How auctions could unlock capital for climate action
This article is the third in a three-story series culled from the MMC Climate Resilience 2018 Handbook (PDF) and originally published on Brink. The first part, focused on green bond strategies for climate adaption, may be found here. The second piece, on the role of "captive" insurance in mitigating climate risks, may be found here.
Reducing greenhouse gas (GHG) emissions is critical for reaching the Paris Climate Agreement's commitment to limit global temperatures to 2 degrees Celsius above pre-industrial levels. However, the collapse of prices in the carbon market has removed a major incentive for the private sector to invest in clean technology projects, and as a result, many GHG emission-abatement projects are at risk of being decommissioned.
The World Bank has come up with an innovative idea for countering this by offering a price guarantee to projects that reduce GHG emissions. Public funds for this guarantee are allocated through an auction — called the Pilot Auction Facility (PAF) — that selects those entities that require the least additional funding to continue. It's an innovative approach for the use of limited public funds for GHG abatement.
Three auctions were held under the PAF, disbursing over $50 million from Germany, Sweden, Switzerland and the United States to emission abatement projects. NERA Economic Consulting (NERA) managed the auctions.
How it works
The PAF consists of two key elements. The first is an "option" that gives the holder the right, but not the obligation, to deliver emission reductions (ERs) in return for a payment. The payment is the "strike price" of the option and the "premium" is the price paid for the option. While the payment less the price paid provides a guaranteed floor value for ERs, the holder of the option may still sell its ERs in the open market if a better price is available.
The PAF's second key element is the use of an auction to effectively allocate the public funds available. Bidders compete to purchase these put options, either bidding down the option’s strike price (with a pre-set premium) or bidding up the premium (with a pre-set strike price). Either way, the auction determines the value of the option and selects the entities willing to receive the lowest price guarantee to deliver the ERs. This, in turn, maximizes the impact of public funds by achieving the greatest climate benefits per dollar.
Critical success elements
Bidders around the world participated in the auctions; 24 firms won and are expected to achieve reductions of over 20 million tCO2e (tons of carbon dioxide equivalent) by 2020. A number of best practices were learned during the course of the auctions that proved important to the auction’s success.
- Focus on where the impact is greatest: The PAF focused on reducing methane emissions and nitrous oxide emissions, both highly potent greenhouse gases with a global warming potential of 25 and 300 times, respectively, that of carbon dioxide. Due to the low prices in the carbon market, 1,200 methane projects in developing countries were at risk of decommission, which could reduce as much as 8,200 million tCO2e with additional financing.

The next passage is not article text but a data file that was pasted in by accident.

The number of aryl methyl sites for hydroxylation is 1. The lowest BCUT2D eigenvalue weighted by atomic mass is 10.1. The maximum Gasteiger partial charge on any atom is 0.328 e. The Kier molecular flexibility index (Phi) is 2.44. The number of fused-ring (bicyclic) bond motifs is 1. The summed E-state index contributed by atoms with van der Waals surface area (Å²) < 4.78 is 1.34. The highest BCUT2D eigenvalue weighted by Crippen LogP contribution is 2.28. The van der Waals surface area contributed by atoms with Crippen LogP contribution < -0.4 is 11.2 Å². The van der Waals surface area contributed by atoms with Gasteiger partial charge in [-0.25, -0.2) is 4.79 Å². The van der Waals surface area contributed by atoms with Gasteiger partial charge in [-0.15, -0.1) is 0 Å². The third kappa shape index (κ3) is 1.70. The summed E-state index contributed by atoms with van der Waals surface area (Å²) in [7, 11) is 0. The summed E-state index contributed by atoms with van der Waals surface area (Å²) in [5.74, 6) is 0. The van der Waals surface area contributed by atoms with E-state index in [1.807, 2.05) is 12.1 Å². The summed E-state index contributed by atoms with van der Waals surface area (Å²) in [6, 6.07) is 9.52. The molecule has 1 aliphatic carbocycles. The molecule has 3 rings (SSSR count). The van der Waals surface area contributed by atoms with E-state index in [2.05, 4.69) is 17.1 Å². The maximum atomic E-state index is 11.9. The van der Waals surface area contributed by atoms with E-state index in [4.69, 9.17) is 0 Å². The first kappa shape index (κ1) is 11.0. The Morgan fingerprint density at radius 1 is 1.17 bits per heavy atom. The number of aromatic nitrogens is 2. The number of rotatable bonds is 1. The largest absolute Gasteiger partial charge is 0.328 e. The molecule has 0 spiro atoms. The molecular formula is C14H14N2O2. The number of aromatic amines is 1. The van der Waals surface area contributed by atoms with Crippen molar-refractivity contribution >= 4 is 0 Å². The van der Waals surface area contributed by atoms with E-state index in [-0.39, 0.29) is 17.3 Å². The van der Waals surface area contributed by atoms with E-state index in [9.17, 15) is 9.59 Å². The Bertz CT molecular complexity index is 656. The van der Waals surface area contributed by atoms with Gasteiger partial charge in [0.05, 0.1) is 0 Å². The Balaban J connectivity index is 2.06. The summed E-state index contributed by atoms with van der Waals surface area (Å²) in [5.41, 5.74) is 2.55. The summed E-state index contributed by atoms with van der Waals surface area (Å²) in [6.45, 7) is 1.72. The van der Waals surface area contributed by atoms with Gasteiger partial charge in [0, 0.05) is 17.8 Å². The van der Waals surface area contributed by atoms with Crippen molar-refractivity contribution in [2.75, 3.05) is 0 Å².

- Pay for performance: The PAF delivers funding only upon achievement of emission reductions. This program does not pay for the installation of the underlying abatement projects, but it pays for the performance of such projects. The risk of project implementation remains with the developer.
- Leverage existing infrastructure: The program leverages existing infrastructure in two ways. Firstly, the World Bank uses its established infrastructure to issue zero-coupon puttable bonds that are equivalent to put options. These bonds are tradable on traditional bond markets. Second, the holder of the option surrenders ERs before payment is made. The PAF leverages the Clean Development Mechanism, the Verified Carbon Standard and the Gold Standard infrastructures in place to implement this.
- Maximize impact of public funds: The PAF makes use of a clock auction format, a novel approach in international climate and development finance. A clock auction proceeds in a series of rounds. In a round, bidders state how many put options they are willing to buy, given the option’s premium and strike price. If bidders in aggregate are willing to purchase more than the number of options available, the economic proposition of the options is made less attractive in the next round by increasing the option’s premium or reducing the option’s strike price, and bidders have another opportunity to state how many options they are willing to buy. This process continues until just enough options are available to satisfy demand.
This competition drives down the effective guaranteed floor value (the strike price less the premium) for ERs to ensure that public funds achieve the maximum impact by selecting winners with the lowest expected costs per tCO2e. The two auctions that targeted methane emissions, which employed different auction formats held nearly a year apart, delivered virtually the same net value ($2.10 per ER in the first auction and $2.09 per ER in the second). This suggests the reliability of the price signal delivered by the auctions — that the auctions were effective in encouraging straightforward bidding and in achieving a market-reflective price.
The auctions under the PAF were successfully held in specific sectors, but they also could be used in others. On a country level, the model could be used by governments that need to meet commitments under the Paris Climate Agreement. On the global level, the auction format could be scaled, with increased funding for larger multi-country climate auctions.